Posted on February 19, 2013 · Posted in TBI Voices
This entry is part 7 of 36 in the series Zachary

Brain Injury Rehab: Zach Part Seven

All right, let’s talk about your period of brain injury rehab when you were at Spaulding.  What do you remember?

Well I remember being confined to a wheelchair for almost a month. So I had no means of transportation beside the wheelchair.   That was, it was just hell, I couldn’t, I was like a prisoner.  It was like they kept me in a hospital bed but it was a net bed because it was head injury.  “Oh, we don’t know what he’s going to do so we have to keep him in a net bed”. So I was like in jail. I couldn’t like go anywhere, and like when I had to pee I had to call somebody.

Describe what a net bed is.

Net bed, it’s a bed it’s just like this plastic frame and it has like a mesh net on every side and it, it keeps you enclosed in that.  You can’t go anywhere, you can’t do anything. You have to watch TV through the net and that’s what I would do every night, by myself.

How long were you in the net bed after you got to Spaulding?

For a while, because even though they don’t know this – (I was thinking):“I don’t need a net bed, I can like walk.” So I tried to get out and I like stuck my hand through the net and undid the zipper thing.  And I stood up and my feet just gave out and my feeding tube – that was feeding at the time, there was food in it, going to my stomach – popped out and it sprayed me like all in the face and I was like, oh I’m a mess.  My mom came and she helped me get back in the bed so.

What time of day was that?

That was in the middle of the day. She went to go get lunch and was like perfect, I’ll go, because I really had to pee, like really bad so I was like I got to go.

During the time you were in the net bed and in brain injury rehab, would they assist you to go the bathroom or did you have to use a bedpan?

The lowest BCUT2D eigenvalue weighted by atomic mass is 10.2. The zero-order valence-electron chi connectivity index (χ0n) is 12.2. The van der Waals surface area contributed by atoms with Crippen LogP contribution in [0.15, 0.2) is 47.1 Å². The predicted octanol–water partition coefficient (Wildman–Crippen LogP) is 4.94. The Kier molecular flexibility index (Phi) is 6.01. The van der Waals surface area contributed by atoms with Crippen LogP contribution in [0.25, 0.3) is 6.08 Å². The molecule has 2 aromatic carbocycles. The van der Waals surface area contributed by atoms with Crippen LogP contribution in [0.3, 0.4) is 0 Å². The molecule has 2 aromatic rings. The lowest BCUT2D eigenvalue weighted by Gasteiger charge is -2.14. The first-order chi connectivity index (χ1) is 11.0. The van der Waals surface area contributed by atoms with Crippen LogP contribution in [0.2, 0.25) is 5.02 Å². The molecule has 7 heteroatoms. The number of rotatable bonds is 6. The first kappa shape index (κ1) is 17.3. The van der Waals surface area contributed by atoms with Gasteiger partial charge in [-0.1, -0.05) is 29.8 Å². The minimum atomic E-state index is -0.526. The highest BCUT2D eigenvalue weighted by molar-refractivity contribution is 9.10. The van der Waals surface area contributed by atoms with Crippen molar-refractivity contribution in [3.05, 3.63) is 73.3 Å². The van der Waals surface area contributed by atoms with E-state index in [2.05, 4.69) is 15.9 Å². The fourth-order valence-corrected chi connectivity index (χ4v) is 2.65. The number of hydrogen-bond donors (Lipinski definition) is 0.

I had to use a pan, but I tried not to, you know I, I’d call people.  Anytime I could get up and walk was the time that I could practice walking.  So I tried you know do that as much as I could.  My mom would take me to go walk back and forth in this hallway and she was like “oh you need to practice, you need to practice.”  I’m like, yeah, so you know I’d pretty much be doing sprints.  It felt to me like a sprint but it was really just me trying to walk.


When was it you first tried to walk with your brain injury rehab, do you remember this?

The first time I tried to walk without the incident?

When you get to Spaulding they’re probably giving you PT, OT, speech therapy as all part of your brain injury rehab?


So did they start the PT as brain injury rehab right away with your brain injury rehab?

Yeah, but they would give it to me in small doses and I wanted to you go as fast as I could. I was always training for something. What I would do sometimes, I would roll myself down to rehab and you know the hand bike? I would just do the hand bike all the time, by myself, it makes my brain start thinking faster, you know?  It helps.

Was there some disconnect between you as an athlete who knew how to achieve a goal and what you as a patient in brain injury rehab were able to do PT after your injury?

Yes, yes.  Because I wanted it now.  Like I honestly, when, my mom was telling me what happened to me (about my accident and injuries) on the ambulance ride to Spaulding, she was like you’re going to have to learn how to walk again, you’re going to have to learn how to do this.  I’m like (thinking in my head) well what does she know? I accomplished so much already in athletics that I don’t need that.

You are thinking Walk? I can hit a curve ball?

I can. I got that, I got this, you know? But then I got it, oh I do have (problems). They were trying to take their time and I was like no, I want to get out of here.  I don’t want to spend my whole summer in rehab (brain injury rehab).  So I’d try to push myself as hard as I could, but a lot of times it’d be like, you got to watch it.

The time you got out of bed and got the feeding tube stuff all over you, that’s the first time you actually discovered that your legs didn’t work?

Yeah, yeah, in fact that’s when I was like: “Oh, you’re right, this isn’t a joke.” Yeah.


Part Eight – Other Physical Injuries in Addition to Severe Traumatic Brain Injury

About the Author

Attorney Gordon S. Johnson, Jr.
Past Chair Traumatic Brain Injury Litigation Group, American Association of Justice :: 800-992-9447